I wonder whether we need to define authenticity in a bit more detail. Take DN22: as a whole the sutta is late, but there are substantial parts of it that are early. The same is true of MN 111. (By contrast some of the suttas you list below have hardly any early material at all, such DN 20, DN 30, and DN 32.) This is the sort of dilemma we will face throughout. I suppose we need to decide whether suttas that seems to contain any late editorial addition or change or deletion (apart from the narrative) should be included on the list. This would mean that MN 117, for instance, needs to be included. Perhaps we need different categories: entire suttas that are IA (inauthentic), suttas where the majority of the material in IA (e.g. DN 22), and suttas where a minority of the material is IA. We need to find a way of choosing suttas that has sufficient integrity and clarity. I haven’t made any changes to the OP, since I think we need to discuss this first of all.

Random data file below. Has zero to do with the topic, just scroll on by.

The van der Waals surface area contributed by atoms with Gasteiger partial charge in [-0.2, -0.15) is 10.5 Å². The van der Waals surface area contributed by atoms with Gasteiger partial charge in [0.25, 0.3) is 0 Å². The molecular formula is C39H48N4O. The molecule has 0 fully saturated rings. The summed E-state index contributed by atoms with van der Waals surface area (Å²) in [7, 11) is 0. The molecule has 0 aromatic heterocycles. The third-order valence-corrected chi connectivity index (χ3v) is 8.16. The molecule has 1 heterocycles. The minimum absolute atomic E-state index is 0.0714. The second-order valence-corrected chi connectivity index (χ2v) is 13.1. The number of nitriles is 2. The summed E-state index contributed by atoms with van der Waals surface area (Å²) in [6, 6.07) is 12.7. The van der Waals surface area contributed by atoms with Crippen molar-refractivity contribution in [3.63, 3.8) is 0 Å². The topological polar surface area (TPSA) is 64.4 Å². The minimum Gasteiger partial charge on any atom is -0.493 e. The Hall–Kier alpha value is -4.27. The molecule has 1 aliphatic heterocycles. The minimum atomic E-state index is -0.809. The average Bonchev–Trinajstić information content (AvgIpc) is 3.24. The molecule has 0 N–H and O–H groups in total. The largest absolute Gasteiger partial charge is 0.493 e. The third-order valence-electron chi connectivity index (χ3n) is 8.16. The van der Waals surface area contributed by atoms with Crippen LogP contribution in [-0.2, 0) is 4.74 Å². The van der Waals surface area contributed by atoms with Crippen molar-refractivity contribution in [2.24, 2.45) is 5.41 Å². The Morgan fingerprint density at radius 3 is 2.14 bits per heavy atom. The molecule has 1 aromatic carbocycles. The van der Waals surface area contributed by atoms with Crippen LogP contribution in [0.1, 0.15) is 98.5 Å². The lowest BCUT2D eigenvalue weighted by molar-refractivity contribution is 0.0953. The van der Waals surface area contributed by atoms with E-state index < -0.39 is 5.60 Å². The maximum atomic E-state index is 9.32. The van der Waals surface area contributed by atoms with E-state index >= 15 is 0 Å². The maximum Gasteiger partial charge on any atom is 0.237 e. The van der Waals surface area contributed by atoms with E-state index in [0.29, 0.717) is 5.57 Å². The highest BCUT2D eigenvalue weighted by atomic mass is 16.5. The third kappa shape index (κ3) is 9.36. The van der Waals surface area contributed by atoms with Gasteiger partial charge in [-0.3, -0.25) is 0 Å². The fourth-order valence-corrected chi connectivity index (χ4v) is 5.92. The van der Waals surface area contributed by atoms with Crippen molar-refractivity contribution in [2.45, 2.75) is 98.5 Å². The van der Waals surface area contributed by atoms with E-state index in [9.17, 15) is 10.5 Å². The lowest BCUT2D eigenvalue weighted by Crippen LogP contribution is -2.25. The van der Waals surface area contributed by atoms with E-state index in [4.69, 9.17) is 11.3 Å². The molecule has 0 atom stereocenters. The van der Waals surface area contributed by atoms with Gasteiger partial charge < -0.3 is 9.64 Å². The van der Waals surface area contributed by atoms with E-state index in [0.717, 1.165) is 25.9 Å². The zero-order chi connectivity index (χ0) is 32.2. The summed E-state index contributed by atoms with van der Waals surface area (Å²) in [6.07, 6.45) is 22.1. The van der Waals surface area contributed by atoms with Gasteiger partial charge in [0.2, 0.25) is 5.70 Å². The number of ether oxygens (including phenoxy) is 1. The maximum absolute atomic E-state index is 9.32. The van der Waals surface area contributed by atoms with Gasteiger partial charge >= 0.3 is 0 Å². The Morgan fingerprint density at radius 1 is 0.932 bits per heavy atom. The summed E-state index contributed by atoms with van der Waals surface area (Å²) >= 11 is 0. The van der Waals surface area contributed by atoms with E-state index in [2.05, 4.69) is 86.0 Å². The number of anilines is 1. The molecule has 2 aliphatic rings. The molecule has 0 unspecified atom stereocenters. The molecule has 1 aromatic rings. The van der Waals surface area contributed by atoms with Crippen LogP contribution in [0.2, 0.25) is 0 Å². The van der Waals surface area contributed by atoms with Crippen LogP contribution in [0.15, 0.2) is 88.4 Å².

@Coemgenu brings up the interesting point of whether the same exercise should to be done for the Āgamas in Chinese, and indeed other languages. My feeling is that we should focus on the Pali at present so as not to make the task unmanageable. If, however, Coemgenu and others wish to contribute towards the goal of including texts from other languages, I think that would be great. I suppose they can be added to the list when we feel the evidence is strong enough to warrant it. Whether we really have the expertise to make that call, however, is not clear to me.

Another thing we should perhaps do is reference secondary literature. The problems with the Satipaṭṭhāna Sutta(s) go far beyond the additions made to DN 22, as you have amply demonstrated in The History of Mindfulness. The summary you have made above is certainly useful, but it is a far cry from your thorough historical deconstruction. People who may not be persuaded by the former, might well find the latter compelling.


Sure. There is nothing very controversial here, but it is easier to make a firm decision once you see the actual criteria for lateness. Would you be able to give a list of hard-hitting and irrefutable criteria? (Yes, yes, I know there is no such thing.)